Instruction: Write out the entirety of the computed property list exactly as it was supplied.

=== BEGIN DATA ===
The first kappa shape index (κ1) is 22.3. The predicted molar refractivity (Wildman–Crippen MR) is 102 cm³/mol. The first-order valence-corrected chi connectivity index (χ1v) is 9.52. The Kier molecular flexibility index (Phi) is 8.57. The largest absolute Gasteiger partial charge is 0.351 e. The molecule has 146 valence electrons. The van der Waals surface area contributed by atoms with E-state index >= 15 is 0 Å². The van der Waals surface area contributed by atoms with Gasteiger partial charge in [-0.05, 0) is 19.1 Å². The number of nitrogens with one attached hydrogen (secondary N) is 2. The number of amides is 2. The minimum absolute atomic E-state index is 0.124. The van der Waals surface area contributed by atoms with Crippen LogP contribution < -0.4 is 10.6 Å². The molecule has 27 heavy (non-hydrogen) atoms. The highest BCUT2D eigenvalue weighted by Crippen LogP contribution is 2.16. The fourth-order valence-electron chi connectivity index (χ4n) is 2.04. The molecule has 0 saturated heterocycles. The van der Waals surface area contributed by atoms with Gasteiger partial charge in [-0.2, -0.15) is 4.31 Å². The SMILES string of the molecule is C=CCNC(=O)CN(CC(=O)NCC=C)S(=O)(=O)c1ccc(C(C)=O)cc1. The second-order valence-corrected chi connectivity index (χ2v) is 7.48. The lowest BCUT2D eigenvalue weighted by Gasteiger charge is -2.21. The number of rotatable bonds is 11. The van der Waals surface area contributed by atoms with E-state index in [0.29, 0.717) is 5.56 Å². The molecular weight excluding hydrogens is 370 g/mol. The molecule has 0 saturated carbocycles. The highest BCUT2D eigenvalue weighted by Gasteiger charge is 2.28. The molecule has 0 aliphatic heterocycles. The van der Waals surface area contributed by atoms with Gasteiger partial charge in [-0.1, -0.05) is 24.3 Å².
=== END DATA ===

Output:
The first kappa shape index (κ1) is 22.3. The predicted molar refractivity (Wildman–Crippen MR) is 102 cm³/mol. The first-order valence-corrected chi connectivity index (χ1v) is 9.52. The Kier molecular flexibility index (Phi) is 8.57. The largest absolute Gasteiger partial charge is 0.351 e. The molecule has 146 valence electrons. The van der Waals surface area contributed by atoms with E-state index >= 15 is 0 Å². The van der Waals surface area contributed by atoms with Gasteiger partial charge in [-0.05, 0) is 19.1 Å². The number of nitrogens with one attached hydrogen (secondary N) is 2. The number of amides is 2. The minimum absolute atomic E-state index is 0.124. The van der Waals surface area contributed by atoms with Crippen LogP contribution < -0.4 is 10.6 Å². The molecule has 27 heavy (non-hydrogen) atoms. The highest BCUT2D eigenvalue weighted by Crippen LogP contribution is 2.16. The fourth-order valence-electron chi connectivity index (χ4n) is 2.04. The molecule has 0 saturated heterocycles. The van der Waals surface area contributed by atoms with Gasteiger partial charge in [-0.2, -0.15) is 4.31 Å². The SMILES string of the molecule is C=CCNC(=O)CN(CC(=O)NCC=C)S(=O)(=O)c1ccc(C(C)=O)cc1. The second-order valence-corrected chi connectivity index (χ2v) is 7.48. The lowest BCUT2D eigenvalue weighted by Gasteiger charge is -2.21. The number of rotatable bonds is 11. The van der Waals surface area contributed by atoms with E-state index in [0.29, 0.717) is 5.56 Å². The molecular weight excluding hydrogens is 370 g/mol. The molecule has 0 saturated carbocycles. The highest BCUT2D eigenvalue weighted by Gasteiger charge is 2.28. The molecule has 0 aliphatic heterocycles. The van der Waals surface area contributed by atoms with Gasteiger partial charge in [-0.1, -0.05) is 24.3 Å².